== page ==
Summer gives kids with ADHD the opportunity to take a break from the pressure and hard work that comes with staying focused and on-task all day long. They have more time to explore their creative side, burn off their extra energy while playing outside, and become absorbed in activities that they truly enjoy. Given how challenging school can be, many parents of kids with ADHD want to provide them with a complete break from academic activities over the summer. As tempting as this may be, and as important as non-academic activities are, some academic learning is necessary to avoid a summer learning backslide. Studies show that on average kids lose up to 2 months of math and up to 1 month of reading over the summer. Engaging in educational activities over the summer can help prevent summer backsliding. Unfortunately, many kids with ADHD will push back against these activities in large part because of negative experiences they have had throughout the school year. As a parent, how do you get your child to read a book or practice their math facts without engaging in a summer-long power struggle?
- Start with clear expectations. Let your child know that summer represents a break from school, but not a break from learning. Describe the summer backslide and explain that by reading and doing math problems over the summer they can help their brains grow stronger so that school will be easier when they return in the fall. Develop a summer learning schedule and share the plan with your child in advance. It may be helpful to also highlight the amount of time they will spend on fun activities, like attending camp or going to the pool, so they can clearly see that their entire summer isn’t being consumed by academic tasks.
- Set goals and track your child’s progress. Even with the best of intentions, very few kids will be satisfied with learning for learning’s sake over the summer. Set clear goals for daily academic activities and give your child the opportunity to track their progress. Seek out summer learning programs that focus on building specific academic skills and monitoring growth and progress over time.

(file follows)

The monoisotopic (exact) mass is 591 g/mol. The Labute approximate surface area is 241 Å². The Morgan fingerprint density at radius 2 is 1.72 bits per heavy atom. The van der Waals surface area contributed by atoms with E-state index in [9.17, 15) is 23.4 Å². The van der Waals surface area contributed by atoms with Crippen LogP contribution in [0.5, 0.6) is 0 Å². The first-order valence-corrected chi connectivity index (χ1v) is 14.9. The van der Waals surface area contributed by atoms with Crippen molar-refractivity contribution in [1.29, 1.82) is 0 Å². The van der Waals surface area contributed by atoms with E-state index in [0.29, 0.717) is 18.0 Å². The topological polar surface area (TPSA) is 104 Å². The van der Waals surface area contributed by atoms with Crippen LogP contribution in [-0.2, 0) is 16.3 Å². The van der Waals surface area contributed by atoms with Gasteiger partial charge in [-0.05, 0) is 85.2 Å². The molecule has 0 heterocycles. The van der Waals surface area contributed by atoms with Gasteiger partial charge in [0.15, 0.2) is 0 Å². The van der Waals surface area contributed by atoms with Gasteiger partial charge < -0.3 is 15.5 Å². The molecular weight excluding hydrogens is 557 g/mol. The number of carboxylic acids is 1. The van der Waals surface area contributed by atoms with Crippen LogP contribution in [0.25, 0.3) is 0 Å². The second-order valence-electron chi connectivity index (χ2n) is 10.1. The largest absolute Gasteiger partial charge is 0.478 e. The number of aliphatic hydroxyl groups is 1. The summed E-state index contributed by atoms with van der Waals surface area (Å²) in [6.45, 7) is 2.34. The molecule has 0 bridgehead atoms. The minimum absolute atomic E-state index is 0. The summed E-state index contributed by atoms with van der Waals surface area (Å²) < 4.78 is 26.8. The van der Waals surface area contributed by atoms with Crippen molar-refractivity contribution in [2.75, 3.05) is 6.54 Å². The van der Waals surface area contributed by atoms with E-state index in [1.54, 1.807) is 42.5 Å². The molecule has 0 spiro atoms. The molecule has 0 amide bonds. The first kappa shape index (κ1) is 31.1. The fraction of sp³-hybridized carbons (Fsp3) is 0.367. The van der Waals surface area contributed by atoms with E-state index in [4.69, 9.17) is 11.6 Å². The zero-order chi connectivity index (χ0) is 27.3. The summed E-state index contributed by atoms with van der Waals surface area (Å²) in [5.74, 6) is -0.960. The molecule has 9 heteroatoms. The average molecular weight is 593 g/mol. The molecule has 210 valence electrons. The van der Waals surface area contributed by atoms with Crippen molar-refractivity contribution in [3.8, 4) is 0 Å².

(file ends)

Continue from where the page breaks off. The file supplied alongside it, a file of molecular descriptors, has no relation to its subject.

- Be a role model for your child. Set your own summer learning goals and share them with your child. Your goals can be simple, like reading for a few minutes every day or spending time each week learning something new about an interest you would like to explore. Set goals for yourself and share them with your child. You can both track your progress together.
- Set your child up for success. Much of the stress that kids with ADHD feel during the school year comes from struggling to keep up with their peers and hold their own in classroom settings that aren’t designed for their learning style. Counteract these negative experiences by providing your child with the opportunity to experience academic success in the summer. Set initial goals that are easily achievable, like completing math worksheets that are quite simple, or reading books that are well within their current ability level. Then gradually make the goals and academic material more challenging. Aim for targets that are just ahead of where your child is at currently, but are still within their reach.
- Praise and reward their effort. Spending time on math and reading over the summer, and working to achieve academic goals will be challenging for most kids with ADHD. Let your child know that you recognize their hard work and praise their effort. If your child needs extra motivation, then consider offering activities or privileges that can be earned for achieving their goals.
Encouraging kids with ADHD to participate in reading and math over the summer isn’t always easy. So, make a solid plan, set clear expectations, be a good role model, and praise and reward their effort. They payoff will be great when their school year gets off to a great start in the fall.